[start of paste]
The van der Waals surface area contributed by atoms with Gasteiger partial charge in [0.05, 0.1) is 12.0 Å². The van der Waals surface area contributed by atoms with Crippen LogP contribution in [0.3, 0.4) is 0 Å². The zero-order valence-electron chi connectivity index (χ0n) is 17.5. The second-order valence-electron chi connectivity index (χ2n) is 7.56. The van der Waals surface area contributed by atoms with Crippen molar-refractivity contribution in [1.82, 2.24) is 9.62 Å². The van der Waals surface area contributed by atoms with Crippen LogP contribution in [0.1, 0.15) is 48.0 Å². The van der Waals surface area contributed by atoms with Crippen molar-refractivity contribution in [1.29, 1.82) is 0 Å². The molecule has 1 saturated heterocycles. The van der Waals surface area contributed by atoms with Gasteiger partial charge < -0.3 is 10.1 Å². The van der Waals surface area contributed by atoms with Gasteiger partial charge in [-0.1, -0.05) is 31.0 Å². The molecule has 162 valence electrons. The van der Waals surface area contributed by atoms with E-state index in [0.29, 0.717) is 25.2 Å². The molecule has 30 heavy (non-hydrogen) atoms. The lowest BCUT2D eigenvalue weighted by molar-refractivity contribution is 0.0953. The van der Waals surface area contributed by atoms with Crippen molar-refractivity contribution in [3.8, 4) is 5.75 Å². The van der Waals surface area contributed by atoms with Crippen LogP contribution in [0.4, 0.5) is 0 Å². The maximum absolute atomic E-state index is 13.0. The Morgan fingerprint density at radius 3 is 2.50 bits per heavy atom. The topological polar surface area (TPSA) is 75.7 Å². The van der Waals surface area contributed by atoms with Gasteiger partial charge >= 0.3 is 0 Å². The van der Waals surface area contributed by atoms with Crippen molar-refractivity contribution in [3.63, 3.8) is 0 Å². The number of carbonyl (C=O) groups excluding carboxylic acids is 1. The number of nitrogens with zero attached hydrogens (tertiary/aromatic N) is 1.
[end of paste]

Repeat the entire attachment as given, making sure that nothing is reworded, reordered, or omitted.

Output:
The van der Waals surface area contributed by atoms with Gasteiger partial charge in [0.05, 0.1) is 12.0 Å². The van der Waals surface area contributed by atoms with Crippen LogP contribution in [0.3, 0.4) is 0 Å². The zero-order valence-electron chi connectivity index (χ0n) is 17.5. The second-order valence-electron chi connectivity index (χ2n) is 7.56. The van der Waals surface area contributed by atoms with Crippen molar-refractivity contribution in [1.82, 2.24) is 9.62 Å². The van der Waals surface area contributed by atoms with Crippen LogP contribution in [0.1, 0.15) is 48.0 Å². The van der Waals surface area contributed by atoms with Crippen molar-refractivity contribution in [1.29, 1.82) is 0 Å². The molecule has 1 saturated heterocycles. The van der Waals surface area contributed by atoms with Gasteiger partial charge < -0.3 is 10.1 Å². The van der Waals surface area contributed by atoms with Gasteiger partial charge in [-0.1, -0.05) is 31.0 Å². The molecule has 162 valence electrons. The van der Waals surface area contributed by atoms with E-state index in [0.29, 0.717) is 25.2 Å². The molecule has 30 heavy (non-hydrogen) atoms. The lowest BCUT2D eigenvalue weighted by molar-refractivity contribution is 0.0953. The van der Waals surface area contributed by atoms with Crippen molar-refractivity contribution in [3.8, 4) is 5.75 Å². The van der Waals surface area contributed by atoms with Crippen LogP contribution in [0.4, 0.5) is 0 Å². The maximum absolute atomic E-state index is 13.0. The Morgan fingerprint density at radius 3 is 2.50 bits per heavy atom. The topological polar surface area (TPSA) is 75.7 Å². The van der Waals surface area contributed by atoms with Gasteiger partial charge >= 0.3 is 0 Å². The van der Waals surface area contributed by atoms with Crippen molar-refractivity contribution in [3.63, 3.8) is 0 Å². The number of carbonyl (C=O) groups excluding carboxylic acids is 1. The number of nitrogens with zero attached hydrogens (tertiary/aromatic N) is 1.